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An heiress in hiding…
For graphic designer Cecily Dixon, building a successful life on her own terms, independent of her family’s name and wealth, has been an all-important goal. That’s why she followed her boss to tiny Wishful, Mississippi. While she’s fallen in love with the town and the work being done to bring it back to life, her internship is over and it’s time to take the next power-house step in her career…somewhere else.
A bookstore in trouble…
Reed Campbell is Wishful born and bred. He loves his small town life, and it suits him just fine. When he needs help breathing life into his struggling bookstore, the brilliant and sexy Cecily is the last person he expects to volunteer. Since one chemistry-fueled summer weekend, she’s been giving him the cold shoulder, and he can’t figure out how he blew it.
A romance with an expiration date…
Working together will start the thaw, but they both know the clock is ticking and Cecily will be moving on. Or will she? Wishful is just the right size for Reed, but can he convince Cecily that his small town can support her big dreams?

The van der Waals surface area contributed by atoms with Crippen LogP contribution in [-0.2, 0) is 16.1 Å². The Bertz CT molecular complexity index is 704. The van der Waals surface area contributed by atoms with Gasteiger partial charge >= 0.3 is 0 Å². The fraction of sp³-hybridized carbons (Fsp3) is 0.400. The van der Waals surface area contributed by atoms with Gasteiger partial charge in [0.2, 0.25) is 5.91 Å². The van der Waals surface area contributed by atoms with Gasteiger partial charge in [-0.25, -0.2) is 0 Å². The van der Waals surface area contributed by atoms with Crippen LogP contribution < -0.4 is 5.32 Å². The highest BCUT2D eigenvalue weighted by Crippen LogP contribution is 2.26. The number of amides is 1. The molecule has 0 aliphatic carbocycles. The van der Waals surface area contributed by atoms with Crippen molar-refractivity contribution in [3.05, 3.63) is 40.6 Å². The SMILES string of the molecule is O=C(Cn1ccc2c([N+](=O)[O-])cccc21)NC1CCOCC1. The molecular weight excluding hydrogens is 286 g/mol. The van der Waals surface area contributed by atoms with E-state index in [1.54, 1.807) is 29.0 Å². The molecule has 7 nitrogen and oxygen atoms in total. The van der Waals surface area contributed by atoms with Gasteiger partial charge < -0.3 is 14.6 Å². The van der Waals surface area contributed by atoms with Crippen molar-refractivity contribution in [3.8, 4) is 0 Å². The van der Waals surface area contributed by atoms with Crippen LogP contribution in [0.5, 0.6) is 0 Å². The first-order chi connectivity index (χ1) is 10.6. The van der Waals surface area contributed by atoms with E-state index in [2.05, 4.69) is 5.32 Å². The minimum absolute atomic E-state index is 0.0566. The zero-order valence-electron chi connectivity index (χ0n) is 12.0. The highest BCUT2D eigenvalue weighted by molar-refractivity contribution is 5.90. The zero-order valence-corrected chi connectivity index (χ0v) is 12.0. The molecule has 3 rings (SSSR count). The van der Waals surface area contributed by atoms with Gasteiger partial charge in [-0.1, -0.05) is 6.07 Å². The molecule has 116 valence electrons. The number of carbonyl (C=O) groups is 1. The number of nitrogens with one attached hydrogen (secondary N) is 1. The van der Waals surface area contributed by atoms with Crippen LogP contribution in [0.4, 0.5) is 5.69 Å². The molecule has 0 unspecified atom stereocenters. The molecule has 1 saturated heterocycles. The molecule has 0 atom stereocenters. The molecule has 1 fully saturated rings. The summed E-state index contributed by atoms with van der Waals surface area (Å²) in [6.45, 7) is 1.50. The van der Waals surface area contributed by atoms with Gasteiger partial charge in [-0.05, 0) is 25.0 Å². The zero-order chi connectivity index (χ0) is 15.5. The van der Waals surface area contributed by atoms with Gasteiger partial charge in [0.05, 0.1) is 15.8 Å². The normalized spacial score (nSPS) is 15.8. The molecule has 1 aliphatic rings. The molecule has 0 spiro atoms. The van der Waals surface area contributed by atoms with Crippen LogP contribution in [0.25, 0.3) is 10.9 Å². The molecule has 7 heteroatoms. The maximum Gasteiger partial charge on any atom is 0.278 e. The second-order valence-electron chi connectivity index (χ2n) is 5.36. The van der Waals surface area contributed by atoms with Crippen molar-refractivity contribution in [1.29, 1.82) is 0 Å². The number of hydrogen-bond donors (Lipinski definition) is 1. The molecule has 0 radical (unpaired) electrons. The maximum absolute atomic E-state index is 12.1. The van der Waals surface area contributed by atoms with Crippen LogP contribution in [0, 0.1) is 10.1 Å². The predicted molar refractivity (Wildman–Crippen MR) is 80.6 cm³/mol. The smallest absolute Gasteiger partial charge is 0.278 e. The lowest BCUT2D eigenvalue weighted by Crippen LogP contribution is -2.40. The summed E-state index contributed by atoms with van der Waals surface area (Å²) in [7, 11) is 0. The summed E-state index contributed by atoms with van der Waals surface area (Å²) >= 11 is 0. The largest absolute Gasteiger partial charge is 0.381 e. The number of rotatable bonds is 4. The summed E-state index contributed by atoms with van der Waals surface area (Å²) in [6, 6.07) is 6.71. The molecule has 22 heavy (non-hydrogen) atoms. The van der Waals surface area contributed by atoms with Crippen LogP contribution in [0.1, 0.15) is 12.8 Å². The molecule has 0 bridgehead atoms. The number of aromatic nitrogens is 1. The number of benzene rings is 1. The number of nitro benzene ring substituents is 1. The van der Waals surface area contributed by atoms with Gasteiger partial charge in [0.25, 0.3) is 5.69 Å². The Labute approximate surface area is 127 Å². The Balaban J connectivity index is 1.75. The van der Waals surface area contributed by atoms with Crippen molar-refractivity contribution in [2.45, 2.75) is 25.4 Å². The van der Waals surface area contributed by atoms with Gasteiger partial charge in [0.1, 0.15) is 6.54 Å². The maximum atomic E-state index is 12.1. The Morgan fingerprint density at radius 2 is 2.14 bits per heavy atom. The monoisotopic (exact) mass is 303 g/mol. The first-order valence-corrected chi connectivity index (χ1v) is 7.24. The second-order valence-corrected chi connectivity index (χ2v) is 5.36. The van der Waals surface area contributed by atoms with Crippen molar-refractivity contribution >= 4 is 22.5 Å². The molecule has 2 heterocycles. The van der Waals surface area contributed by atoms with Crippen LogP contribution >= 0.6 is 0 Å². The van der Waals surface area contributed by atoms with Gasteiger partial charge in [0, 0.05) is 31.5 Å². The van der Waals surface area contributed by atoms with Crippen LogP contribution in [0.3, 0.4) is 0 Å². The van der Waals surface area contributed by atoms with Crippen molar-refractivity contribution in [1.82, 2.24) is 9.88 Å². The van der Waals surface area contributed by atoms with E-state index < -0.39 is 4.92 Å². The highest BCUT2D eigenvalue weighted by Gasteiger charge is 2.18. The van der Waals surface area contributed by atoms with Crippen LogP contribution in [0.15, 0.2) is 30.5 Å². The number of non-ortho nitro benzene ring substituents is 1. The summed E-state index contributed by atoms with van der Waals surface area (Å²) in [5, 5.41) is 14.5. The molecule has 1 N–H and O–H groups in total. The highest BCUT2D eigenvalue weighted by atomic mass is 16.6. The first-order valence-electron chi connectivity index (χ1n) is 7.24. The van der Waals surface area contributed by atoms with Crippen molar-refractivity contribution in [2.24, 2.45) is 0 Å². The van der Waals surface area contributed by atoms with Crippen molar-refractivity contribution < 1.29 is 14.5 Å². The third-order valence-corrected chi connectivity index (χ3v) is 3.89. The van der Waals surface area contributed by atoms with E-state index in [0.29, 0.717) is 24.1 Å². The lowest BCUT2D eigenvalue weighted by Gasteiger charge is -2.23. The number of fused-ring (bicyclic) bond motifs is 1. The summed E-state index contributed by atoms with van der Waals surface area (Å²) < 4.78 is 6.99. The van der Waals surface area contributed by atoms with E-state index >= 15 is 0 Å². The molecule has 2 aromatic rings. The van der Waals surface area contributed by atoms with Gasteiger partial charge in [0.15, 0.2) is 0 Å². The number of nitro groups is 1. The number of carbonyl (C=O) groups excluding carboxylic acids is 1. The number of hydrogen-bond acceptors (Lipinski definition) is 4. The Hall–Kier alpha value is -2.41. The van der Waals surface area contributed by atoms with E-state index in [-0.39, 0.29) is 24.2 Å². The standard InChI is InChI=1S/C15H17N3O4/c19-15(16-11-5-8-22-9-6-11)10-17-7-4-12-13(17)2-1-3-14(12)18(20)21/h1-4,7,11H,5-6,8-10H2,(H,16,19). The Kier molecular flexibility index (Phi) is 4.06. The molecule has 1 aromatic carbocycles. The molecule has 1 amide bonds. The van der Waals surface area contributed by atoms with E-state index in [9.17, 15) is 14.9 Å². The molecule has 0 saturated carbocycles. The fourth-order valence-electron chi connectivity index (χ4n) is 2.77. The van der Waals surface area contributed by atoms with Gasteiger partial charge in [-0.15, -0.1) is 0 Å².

Sometimes in romance novels there’s this “thing” where the hero and heroine never really talk out their problems, especially in cases like Cecily & Reed’s in Wish I Might. Usually we have to wait until the seventy to eighty percent mark before they finally remove their heads from their butts and talk about it.
That is not my favorite “thing”.
Luckily Kait Nolan has come through once again! The reader finds out early what Reed said to make Cecily put the kibosh on their budding romance. Because you see, Cecily has a big fat secret that Reed doesn’t know–luckily we find out pretty early–and his words made her doubt their future.
I really liked Reed and Cecily. They were both very likable and I enjoyed the fact that the drama of the story was how they would make their relationship work with her future plans. There was no contrived drama, no big bad villain, just a damn good time back in old Wishful, MS. Wish I Might is a fun and steamy romantic novella and it was, as usual, a fast but really good read.
I didn’t give this story a full five stars because Cecily paid too much attention to what her family thought about her. Not that it wasn’t important, but it’s just an annoying trait that I don’t find relatable or endearing.